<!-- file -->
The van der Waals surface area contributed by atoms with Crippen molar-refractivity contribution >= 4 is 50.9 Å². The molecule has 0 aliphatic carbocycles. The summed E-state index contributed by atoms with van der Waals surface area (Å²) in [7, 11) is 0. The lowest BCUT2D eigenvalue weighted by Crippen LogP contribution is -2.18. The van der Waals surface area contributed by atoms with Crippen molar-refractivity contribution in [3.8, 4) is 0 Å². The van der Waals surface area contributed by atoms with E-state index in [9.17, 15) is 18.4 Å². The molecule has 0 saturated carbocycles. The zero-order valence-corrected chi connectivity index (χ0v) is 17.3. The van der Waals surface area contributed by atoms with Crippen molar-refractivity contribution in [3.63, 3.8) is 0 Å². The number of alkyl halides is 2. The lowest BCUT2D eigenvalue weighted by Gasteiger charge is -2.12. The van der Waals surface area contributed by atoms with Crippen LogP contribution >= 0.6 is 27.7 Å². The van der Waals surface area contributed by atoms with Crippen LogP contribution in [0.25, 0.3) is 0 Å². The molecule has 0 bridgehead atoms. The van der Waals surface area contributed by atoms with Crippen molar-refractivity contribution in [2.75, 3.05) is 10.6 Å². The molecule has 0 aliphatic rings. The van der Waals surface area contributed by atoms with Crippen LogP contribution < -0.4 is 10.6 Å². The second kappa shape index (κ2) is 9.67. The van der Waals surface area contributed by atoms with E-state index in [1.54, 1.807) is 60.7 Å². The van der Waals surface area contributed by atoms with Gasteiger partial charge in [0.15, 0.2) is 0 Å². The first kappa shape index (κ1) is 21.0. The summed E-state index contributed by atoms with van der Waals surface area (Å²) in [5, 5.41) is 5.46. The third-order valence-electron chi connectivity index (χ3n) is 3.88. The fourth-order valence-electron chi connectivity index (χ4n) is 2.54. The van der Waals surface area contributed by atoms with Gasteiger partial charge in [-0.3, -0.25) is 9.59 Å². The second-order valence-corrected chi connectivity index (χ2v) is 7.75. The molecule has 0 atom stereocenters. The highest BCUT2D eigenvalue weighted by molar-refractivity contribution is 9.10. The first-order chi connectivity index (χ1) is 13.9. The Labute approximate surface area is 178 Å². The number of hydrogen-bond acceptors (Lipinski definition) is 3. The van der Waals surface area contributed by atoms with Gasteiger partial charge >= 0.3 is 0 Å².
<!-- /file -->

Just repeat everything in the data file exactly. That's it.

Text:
The van der Waals surface area contributed by atoms with Crippen molar-refractivity contribution >= 4 is 50.9 Å². The molecule has 0 aliphatic carbocycles. The summed E-state index contributed by atoms with van der Waals surface area (Å²) in [7, 11) is 0. The lowest BCUT2D eigenvalue weighted by Crippen LogP contribution is -2.18. The van der Waals surface area contributed by atoms with Crippen molar-refractivity contribution in [3.8, 4) is 0 Å². The van der Waals surface area contributed by atoms with E-state index in [9.17, 15) is 18.4 Å². The molecule has 0 saturated carbocycles. The zero-order valence-corrected chi connectivity index (χ0v) is 17.3. The van der Waals surface area contributed by atoms with Crippen molar-refractivity contribution in [3.63, 3.8) is 0 Å². The number of alkyl halides is 2. The lowest BCUT2D eigenvalue weighted by Gasteiger charge is -2.12. The van der Waals surface area contributed by atoms with Crippen LogP contribution >= 0.6 is 27.7 Å². The van der Waals surface area contributed by atoms with Crippen LogP contribution in [0.25, 0.3) is 0 Å². The molecule has 0 bridgehead atoms. The van der Waals surface area contributed by atoms with Crippen molar-refractivity contribution in [2.75, 3.05) is 10.6 Å². The molecule has 0 aliphatic rings. The van der Waals surface area contributed by atoms with Crippen LogP contribution < -0.4 is 10.6 Å². The second kappa shape index (κ2) is 9.67. The van der Waals surface area contributed by atoms with E-state index in [1.54, 1.807) is 60.7 Å². The van der Waals surface area contributed by atoms with Gasteiger partial charge in [0.15, 0.2) is 0 Å². The first kappa shape index (κ1) is 21.0. The summed E-state index contributed by atoms with van der Waals surface area (Å²) in [5, 5.41) is 5.46. The third-order valence-electron chi connectivity index (χ3n) is 3.88. The fourth-order valence-electron chi connectivity index (χ4n) is 2.54. The van der Waals surface area contributed by atoms with Gasteiger partial charge in [-0.3, -0.25) is 9.59 Å². The second-order valence-corrected chi connectivity index (χ2v) is 7.75. The molecule has 0 atom stereocenters. The highest BCUT2D eigenvalue weighted by molar-refractivity contribution is 9.10. The first-order chi connectivity index (χ1) is 13.9. The Labute approximate surface area is 178 Å². The number of hydrogen-bond acceptors (Lipinski definition) is 3. The van der Waals surface area contributed by atoms with Gasteiger partial charge >= 0.3 is 0 Å².